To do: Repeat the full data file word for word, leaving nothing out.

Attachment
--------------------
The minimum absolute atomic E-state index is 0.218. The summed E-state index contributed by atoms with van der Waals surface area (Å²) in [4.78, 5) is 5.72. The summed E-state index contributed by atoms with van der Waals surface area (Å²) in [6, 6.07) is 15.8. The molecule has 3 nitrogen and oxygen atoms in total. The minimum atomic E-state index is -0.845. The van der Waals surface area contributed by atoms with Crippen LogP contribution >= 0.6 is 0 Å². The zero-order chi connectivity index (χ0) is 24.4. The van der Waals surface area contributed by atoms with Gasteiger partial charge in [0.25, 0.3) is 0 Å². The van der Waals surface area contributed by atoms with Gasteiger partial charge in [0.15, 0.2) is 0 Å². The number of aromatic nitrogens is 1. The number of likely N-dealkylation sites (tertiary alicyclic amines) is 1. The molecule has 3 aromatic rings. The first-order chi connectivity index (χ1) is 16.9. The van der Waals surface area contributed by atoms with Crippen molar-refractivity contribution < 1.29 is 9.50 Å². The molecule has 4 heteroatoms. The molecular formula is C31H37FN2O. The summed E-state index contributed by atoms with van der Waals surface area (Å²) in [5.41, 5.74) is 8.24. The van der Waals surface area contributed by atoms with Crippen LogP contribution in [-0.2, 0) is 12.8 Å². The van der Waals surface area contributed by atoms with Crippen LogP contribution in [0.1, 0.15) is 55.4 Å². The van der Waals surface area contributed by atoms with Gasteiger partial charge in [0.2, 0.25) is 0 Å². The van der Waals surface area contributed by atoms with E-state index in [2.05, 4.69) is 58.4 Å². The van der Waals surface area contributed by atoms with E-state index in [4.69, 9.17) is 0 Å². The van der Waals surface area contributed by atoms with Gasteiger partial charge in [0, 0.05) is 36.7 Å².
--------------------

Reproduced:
The minimum absolute atomic E-state index is 0.218. The summed E-state index contributed by atoms with van der Waals surface area (Å²) in [4.78, 5) is 5.72. The summed E-state index contributed by atoms with van der Waals surface area (Å²) in [6, 6.07) is 15.8. The molecule has 3 nitrogen and oxygen atoms in total. The minimum atomic E-state index is -0.845. The van der Waals surface area contributed by atoms with Crippen LogP contribution >= 0.6 is 0 Å². The zero-order chi connectivity index (χ0) is 24.4. The van der Waals surface area contributed by atoms with Gasteiger partial charge in [0.25, 0.3) is 0 Å². The van der Waals surface area contributed by atoms with Gasteiger partial charge in [0.15, 0.2) is 0 Å². The number of aromatic nitrogens is 1. The number of likely N-dealkylation sites (tertiary alicyclic amines) is 1. The molecule has 3 aromatic rings. The first-order chi connectivity index (χ1) is 16.9. The van der Waals surface area contributed by atoms with Crippen molar-refractivity contribution < 1.29 is 9.50 Å². The molecule has 4 heteroatoms. The molecular formula is C31H37FN2O. The summed E-state index contributed by atoms with van der Waals surface area (Å²) in [5.41, 5.74) is 8.24. The van der Waals surface area contributed by atoms with Crippen LogP contribution in [-0.2, 0) is 12.8 Å². The van der Waals surface area contributed by atoms with Crippen LogP contribution in [0.1, 0.15) is 55.4 Å². The van der Waals surface area contributed by atoms with Gasteiger partial charge in [0.2, 0.25) is 0 Å². The van der Waals surface area contributed by atoms with E-state index in [2.05, 4.69) is 58.4 Å². The van der Waals surface area contributed by atoms with E-state index in [4.69, 9.17) is 0 Å². The van der Waals surface area contributed by atoms with Gasteiger partial charge in [0, 0.05) is 36.7 Å².